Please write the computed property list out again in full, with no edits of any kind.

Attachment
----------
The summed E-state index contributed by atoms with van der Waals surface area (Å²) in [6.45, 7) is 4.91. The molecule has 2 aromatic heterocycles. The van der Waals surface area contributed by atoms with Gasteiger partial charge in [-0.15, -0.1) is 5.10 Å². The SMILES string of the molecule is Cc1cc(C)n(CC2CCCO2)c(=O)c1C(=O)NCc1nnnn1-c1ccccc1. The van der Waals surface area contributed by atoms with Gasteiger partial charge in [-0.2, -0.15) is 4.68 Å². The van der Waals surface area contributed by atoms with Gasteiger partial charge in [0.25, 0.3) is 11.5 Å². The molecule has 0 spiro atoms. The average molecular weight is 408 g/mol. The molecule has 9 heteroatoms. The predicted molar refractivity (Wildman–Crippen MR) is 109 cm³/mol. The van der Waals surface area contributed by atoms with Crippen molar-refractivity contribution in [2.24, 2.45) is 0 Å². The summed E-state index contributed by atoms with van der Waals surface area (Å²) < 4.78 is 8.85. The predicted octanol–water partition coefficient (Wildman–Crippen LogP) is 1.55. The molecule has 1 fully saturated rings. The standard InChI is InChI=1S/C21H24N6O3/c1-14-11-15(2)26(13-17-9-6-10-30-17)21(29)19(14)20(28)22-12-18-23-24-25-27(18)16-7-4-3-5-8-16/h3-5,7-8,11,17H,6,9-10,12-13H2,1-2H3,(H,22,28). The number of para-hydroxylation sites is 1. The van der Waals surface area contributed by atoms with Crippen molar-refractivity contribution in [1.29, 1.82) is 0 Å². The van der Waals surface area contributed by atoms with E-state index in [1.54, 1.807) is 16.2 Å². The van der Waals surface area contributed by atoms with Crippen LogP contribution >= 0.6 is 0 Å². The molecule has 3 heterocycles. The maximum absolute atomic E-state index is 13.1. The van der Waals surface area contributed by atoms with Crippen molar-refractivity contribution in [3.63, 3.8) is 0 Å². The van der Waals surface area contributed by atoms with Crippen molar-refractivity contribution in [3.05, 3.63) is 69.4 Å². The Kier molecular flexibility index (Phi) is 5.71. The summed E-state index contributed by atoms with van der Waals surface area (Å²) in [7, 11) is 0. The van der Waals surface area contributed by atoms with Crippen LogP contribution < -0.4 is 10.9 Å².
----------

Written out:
The summed E-state index contributed by atoms with van der Waals surface area (Å²) in [6.45, 7) is 4.91. The molecule has 2 aromatic heterocycles. The van der Waals surface area contributed by atoms with Gasteiger partial charge in [-0.15, -0.1) is 5.10 Å². The SMILES string of the molecule is Cc1cc(C)n(CC2CCCO2)c(=O)c1C(=O)NCc1nnnn1-c1ccccc1. The van der Waals surface area contributed by atoms with Gasteiger partial charge in [-0.2, -0.15) is 4.68 Å². The van der Waals surface area contributed by atoms with Gasteiger partial charge in [0.25, 0.3) is 11.5 Å². The molecule has 0 spiro atoms. The average molecular weight is 408 g/mol. The molecule has 9 heteroatoms. The predicted molar refractivity (Wildman–Crippen MR) is 109 cm³/mol. The van der Waals surface area contributed by atoms with Crippen molar-refractivity contribution in [2.24, 2.45) is 0 Å². The summed E-state index contributed by atoms with van der Waals surface area (Å²) < 4.78 is 8.85. The predicted octanol–water partition coefficient (Wildman–Crippen LogP) is 1.55. The molecule has 1 fully saturated rings. The standard InChI is InChI=1S/C21H24N6O3/c1-14-11-15(2)26(13-17-9-6-10-30-17)21(29)19(14)20(28)22-12-18-23-24-25-27(18)16-7-4-3-5-8-16/h3-5,7-8,11,17H,6,9-10,12-13H2,1-2H3,(H,22,28). The number of para-hydroxylation sites is 1. The van der Waals surface area contributed by atoms with Crippen molar-refractivity contribution in [1.29, 1.82) is 0 Å². The van der Waals surface area contributed by atoms with E-state index in [1.54, 1.807) is 16.2 Å². The van der Waals surface area contributed by atoms with Crippen LogP contribution >= 0.6 is 0 Å². The molecule has 3 heterocycles. The maximum absolute atomic E-state index is 13.1. The van der Waals surface area contributed by atoms with Crippen molar-refractivity contribution in [3.63, 3.8) is 0 Å². The van der Waals surface area contributed by atoms with Crippen molar-refractivity contribution in [3.05, 3.63) is 69.4 Å². The Kier molecular flexibility index (Phi) is 5.71. The summed E-state index contributed by atoms with van der Waals surface area (Å²) in [7, 11) is 0. The van der Waals surface area contributed by atoms with Crippen LogP contribution < -0.4 is 10.9 Å².